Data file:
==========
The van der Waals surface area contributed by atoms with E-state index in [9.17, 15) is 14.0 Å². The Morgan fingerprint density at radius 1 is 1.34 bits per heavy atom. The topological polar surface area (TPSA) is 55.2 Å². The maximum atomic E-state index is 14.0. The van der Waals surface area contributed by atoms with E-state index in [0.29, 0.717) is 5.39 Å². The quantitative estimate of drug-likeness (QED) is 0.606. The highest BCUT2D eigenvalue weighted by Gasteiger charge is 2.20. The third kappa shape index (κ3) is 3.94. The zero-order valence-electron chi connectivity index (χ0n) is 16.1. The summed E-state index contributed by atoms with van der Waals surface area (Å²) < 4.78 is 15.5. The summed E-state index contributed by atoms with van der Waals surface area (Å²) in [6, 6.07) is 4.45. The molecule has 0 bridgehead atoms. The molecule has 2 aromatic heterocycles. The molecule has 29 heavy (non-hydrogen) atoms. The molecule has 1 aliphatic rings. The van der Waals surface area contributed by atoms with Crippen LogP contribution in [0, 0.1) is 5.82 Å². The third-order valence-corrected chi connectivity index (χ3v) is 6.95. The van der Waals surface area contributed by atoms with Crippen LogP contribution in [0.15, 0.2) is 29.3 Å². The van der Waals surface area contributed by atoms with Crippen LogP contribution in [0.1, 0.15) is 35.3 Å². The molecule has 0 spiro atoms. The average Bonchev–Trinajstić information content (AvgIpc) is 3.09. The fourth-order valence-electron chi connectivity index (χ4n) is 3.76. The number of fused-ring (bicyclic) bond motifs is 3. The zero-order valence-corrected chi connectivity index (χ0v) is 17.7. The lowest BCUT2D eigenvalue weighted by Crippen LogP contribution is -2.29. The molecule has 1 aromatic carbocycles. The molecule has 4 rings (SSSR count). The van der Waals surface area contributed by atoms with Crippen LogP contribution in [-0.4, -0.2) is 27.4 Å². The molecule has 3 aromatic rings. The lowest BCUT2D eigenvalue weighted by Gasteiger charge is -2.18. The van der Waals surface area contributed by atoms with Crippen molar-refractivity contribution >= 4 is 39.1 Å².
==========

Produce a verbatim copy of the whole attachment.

The van der Waals surface area contributed by atoms with E-state index in [9.17, 15) is 14.0 Å². The Morgan fingerprint density at radius 1 is 1.34 bits per heavy atom. The topological polar surface area (TPSA) is 55.2 Å². The maximum atomic E-state index is 14.0. The van der Waals surface area contributed by atoms with E-state index in [0.29, 0.717) is 5.39 Å². The quantitative estimate of drug-likeness (QED) is 0.606. The highest BCUT2D eigenvalue weighted by Gasteiger charge is 2.20. The third kappa shape index (κ3) is 3.94. The zero-order valence-electron chi connectivity index (χ0n) is 16.1. The summed E-state index contributed by atoms with van der Waals surface area (Å²) < 4.78 is 15.5. The summed E-state index contributed by atoms with van der Waals surface area (Å²) in [6, 6.07) is 4.45. The molecule has 0 bridgehead atoms. The molecule has 2 aromatic heterocycles. The molecule has 29 heavy (non-hydrogen) atoms. The molecule has 1 aliphatic rings. The van der Waals surface area contributed by atoms with Crippen LogP contribution in [0, 0.1) is 5.82 Å². The third-order valence-corrected chi connectivity index (χ3v) is 6.95. The van der Waals surface area contributed by atoms with Crippen LogP contribution in [0.15, 0.2) is 29.3 Å². The van der Waals surface area contributed by atoms with Crippen LogP contribution in [0.1, 0.15) is 35.3 Å². The molecule has 0 spiro atoms. The average Bonchev–Trinajstić information content (AvgIpc) is 3.09. The fourth-order valence-electron chi connectivity index (χ4n) is 3.76. The number of fused-ring (bicyclic) bond motifs is 3. The zero-order valence-corrected chi connectivity index (χ0v) is 17.7. The lowest BCUT2D eigenvalue weighted by Crippen LogP contribution is -2.29. The molecule has 1 aromatic carbocycles. The molecule has 4 rings (SSSR count). The van der Waals surface area contributed by atoms with Crippen LogP contribution in [-0.4, -0.2) is 27.4 Å². The molecule has 3 aromatic rings. The lowest BCUT2D eigenvalue weighted by Gasteiger charge is -2.18. The van der Waals surface area contributed by atoms with Crippen molar-refractivity contribution >= 4 is 39.1 Å².